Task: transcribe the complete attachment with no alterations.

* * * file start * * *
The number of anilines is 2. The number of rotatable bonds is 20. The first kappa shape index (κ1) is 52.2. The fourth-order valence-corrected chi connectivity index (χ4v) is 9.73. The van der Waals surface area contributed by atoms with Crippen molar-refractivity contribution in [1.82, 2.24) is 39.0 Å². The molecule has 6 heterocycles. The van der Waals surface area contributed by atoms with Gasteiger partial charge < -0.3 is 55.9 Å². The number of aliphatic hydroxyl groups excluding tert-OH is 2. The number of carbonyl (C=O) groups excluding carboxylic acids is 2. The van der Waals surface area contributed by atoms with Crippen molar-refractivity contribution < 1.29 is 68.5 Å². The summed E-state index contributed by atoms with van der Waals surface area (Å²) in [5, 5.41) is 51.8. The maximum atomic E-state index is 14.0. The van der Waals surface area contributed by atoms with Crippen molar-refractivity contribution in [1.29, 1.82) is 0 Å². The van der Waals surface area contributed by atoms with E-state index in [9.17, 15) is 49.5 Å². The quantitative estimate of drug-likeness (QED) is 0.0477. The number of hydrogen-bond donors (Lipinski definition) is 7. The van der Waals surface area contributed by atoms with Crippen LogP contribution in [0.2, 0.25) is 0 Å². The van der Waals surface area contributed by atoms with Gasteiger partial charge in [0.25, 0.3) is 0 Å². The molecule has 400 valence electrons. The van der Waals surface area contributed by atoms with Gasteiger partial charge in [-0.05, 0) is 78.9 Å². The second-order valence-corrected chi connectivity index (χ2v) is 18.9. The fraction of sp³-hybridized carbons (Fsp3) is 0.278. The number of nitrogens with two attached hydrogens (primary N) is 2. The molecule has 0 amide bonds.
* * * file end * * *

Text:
The number of anilines is 2. The number of rotatable bonds is 20. The first kappa shape index (κ1) is 52.2. The fourth-order valence-corrected chi connectivity index (χ4v) is 9.73. The van der Waals surface area contributed by atoms with Crippen molar-refractivity contribution in [1.82, 2.24) is 39.0 Å². The molecule has 6 heterocycles. The van der Waals surface area contributed by atoms with Gasteiger partial charge < -0.3 is 55.9 Å². The number of aliphatic hydroxyl groups excluding tert-OH is 2. The number of carbonyl (C=O) groups excluding carboxylic acids is 2. The van der Waals surface area contributed by atoms with Crippen molar-refractivity contribution < 1.29 is 68.5 Å². The summed E-state index contributed by atoms with van der Waals surface area (Å²) in [5, 5.41) is 51.8. The maximum atomic E-state index is 14.0. The van der Waals surface area contributed by atoms with Crippen molar-refractivity contribution in [1.29, 1.82) is 0 Å². The van der Waals surface area contributed by atoms with E-state index in [9.17, 15) is 49.5 Å². The quantitative estimate of drug-likeness (QED) is 0.0477. The number of hydrogen-bond donors (Lipinski definition) is 7. The van der Waals surface area contributed by atoms with Crippen LogP contribution in [0.2, 0.25) is 0 Å². The van der Waals surface area contributed by atoms with Gasteiger partial charge in [0.25, 0.3) is 0 Å². The molecule has 400 valence electrons. The van der Waals surface area contributed by atoms with Gasteiger partial charge in [-0.05, 0) is 78.9 Å². The second-order valence-corrected chi connectivity index (χ2v) is 18.9. The fraction of sp³-hybridized carbons (Fsp3) is 0.278. The number of nitrogens with two attached hydrogens (primary N) is 2. The molecule has 0 amide bonds.